Saturday, October 22, 2011

Household behaviour that counteracts fiscal expansion

Suppose a government tries to boost demand in the economy by boosting the deficit.

A fascinating feature of the situation is: Households are not wood, households are not stones, but men. And being men, they will look forward, they will optimise. Households know that all government expenditure requries taxation: all that is achieved by running a deficit today is postponing taxes to tomorrow.

India's fiscal stance is now likely to lead to increased taxation in the future. We have a nice wide deficit today, but it's increasingly likely that fresh taxation will come up in the future.

A core feature of human beings is that we do not like to deal with fluctuations in our consumption. So faced with the prospect of taxation tomorrow, we are prone to cut back on consumption today.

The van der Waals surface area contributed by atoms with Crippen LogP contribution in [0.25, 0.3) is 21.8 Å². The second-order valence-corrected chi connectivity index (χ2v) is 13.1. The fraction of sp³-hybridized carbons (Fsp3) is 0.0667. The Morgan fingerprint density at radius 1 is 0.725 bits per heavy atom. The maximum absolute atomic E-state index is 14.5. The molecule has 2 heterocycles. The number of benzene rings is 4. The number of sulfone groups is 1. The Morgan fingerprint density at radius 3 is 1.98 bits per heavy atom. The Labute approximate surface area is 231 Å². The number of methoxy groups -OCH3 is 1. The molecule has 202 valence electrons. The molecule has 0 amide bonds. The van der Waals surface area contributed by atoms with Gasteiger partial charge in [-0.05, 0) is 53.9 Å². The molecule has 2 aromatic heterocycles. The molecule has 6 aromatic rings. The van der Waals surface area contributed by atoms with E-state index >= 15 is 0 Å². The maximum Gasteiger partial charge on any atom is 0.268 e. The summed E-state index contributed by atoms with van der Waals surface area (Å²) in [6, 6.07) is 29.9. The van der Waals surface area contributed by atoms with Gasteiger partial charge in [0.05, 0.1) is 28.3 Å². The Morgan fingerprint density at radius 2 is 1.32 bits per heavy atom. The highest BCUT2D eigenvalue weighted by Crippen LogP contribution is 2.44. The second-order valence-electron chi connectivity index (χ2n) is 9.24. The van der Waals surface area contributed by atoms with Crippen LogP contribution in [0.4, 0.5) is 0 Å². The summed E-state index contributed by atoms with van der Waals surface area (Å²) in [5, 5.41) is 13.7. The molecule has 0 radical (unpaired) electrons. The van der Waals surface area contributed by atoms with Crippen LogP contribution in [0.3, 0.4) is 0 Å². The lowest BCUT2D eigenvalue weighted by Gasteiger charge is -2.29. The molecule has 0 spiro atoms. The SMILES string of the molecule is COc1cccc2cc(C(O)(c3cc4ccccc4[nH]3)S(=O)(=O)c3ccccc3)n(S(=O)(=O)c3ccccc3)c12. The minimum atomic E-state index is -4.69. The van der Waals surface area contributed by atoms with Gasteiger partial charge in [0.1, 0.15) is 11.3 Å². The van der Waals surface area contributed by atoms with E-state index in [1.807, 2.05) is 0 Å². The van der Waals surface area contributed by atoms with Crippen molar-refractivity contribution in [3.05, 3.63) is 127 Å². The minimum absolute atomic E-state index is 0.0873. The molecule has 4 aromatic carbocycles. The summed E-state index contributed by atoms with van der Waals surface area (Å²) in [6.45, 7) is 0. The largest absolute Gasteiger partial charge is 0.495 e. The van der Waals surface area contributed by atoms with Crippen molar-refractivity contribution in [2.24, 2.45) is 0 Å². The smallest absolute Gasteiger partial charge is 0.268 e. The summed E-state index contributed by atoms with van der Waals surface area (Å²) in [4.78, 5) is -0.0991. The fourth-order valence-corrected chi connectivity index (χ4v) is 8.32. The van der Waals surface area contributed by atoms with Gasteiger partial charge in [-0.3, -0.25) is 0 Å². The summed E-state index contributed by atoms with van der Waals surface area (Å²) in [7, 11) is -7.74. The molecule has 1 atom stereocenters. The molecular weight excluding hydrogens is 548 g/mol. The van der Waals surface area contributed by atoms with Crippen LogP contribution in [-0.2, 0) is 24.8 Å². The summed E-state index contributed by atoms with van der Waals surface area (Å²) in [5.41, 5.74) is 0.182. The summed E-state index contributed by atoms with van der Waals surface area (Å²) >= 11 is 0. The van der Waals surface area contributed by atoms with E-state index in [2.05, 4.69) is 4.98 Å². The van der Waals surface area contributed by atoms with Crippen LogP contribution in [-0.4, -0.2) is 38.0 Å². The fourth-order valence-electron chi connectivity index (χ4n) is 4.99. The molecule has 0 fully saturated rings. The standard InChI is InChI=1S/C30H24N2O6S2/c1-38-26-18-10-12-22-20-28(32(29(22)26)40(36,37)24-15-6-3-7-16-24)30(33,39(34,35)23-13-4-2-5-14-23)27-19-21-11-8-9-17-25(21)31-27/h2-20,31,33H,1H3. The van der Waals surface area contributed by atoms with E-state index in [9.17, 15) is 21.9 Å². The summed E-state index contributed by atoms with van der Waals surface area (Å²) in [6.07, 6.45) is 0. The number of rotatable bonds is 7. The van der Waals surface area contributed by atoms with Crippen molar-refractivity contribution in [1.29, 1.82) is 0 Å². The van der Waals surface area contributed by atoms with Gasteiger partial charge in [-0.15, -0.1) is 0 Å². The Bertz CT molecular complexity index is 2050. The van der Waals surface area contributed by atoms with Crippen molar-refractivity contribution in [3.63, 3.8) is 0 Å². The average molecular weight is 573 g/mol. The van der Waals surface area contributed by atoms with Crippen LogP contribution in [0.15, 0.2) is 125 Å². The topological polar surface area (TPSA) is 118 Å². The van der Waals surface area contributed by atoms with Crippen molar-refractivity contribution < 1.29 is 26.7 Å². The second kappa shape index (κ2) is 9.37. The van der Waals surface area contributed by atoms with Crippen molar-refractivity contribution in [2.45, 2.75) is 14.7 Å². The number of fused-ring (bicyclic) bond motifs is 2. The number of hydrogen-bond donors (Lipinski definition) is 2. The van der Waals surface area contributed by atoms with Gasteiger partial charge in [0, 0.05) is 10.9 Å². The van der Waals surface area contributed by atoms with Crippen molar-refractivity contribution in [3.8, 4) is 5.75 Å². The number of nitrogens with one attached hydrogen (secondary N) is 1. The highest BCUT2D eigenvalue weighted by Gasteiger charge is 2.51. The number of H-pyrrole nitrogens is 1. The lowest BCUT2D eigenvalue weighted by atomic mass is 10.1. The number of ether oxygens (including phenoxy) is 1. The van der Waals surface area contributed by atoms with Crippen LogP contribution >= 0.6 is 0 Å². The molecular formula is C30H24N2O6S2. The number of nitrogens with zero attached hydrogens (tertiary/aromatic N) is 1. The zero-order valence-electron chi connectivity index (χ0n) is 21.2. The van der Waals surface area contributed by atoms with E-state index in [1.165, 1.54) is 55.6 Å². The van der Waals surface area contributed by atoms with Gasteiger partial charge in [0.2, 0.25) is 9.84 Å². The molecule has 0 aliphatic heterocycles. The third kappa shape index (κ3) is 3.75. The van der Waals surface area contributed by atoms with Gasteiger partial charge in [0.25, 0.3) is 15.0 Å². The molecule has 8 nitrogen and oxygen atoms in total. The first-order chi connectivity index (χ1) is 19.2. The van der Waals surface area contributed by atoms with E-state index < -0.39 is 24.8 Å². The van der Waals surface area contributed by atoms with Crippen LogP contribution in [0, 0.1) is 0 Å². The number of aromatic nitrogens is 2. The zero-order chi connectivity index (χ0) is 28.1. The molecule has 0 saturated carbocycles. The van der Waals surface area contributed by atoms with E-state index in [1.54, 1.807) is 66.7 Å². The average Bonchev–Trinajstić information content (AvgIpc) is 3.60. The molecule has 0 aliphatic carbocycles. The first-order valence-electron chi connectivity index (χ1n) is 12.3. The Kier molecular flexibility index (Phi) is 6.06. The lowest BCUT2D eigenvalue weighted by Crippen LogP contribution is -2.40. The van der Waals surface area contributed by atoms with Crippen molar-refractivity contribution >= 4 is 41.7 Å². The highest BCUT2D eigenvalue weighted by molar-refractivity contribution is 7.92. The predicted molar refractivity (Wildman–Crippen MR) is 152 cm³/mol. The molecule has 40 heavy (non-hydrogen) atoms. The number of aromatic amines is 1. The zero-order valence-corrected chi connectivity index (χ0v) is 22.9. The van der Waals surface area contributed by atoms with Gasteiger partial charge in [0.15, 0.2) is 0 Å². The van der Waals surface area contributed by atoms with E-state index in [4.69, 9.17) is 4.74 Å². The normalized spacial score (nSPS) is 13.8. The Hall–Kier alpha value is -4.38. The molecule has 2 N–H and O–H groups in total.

Through this, when a government raises the deficit today, some of this effect is counteracted by households that pull back on expenditure. Raising the fiscal deficit is less expansionary than some would think.

Economists have a fancy name for this: it's called Ricardian Equivalence. This was originally thought up by David Ricardo, but made famous by Robert Barro. It is one of the many ways in which forward looking households are of essence in thinking about macroeconomics. "You are not wood, you are not stones, but men; and being men, you will optimise".

LaTeX mathematics works. This means that if you want to say $10 you have to say \$10.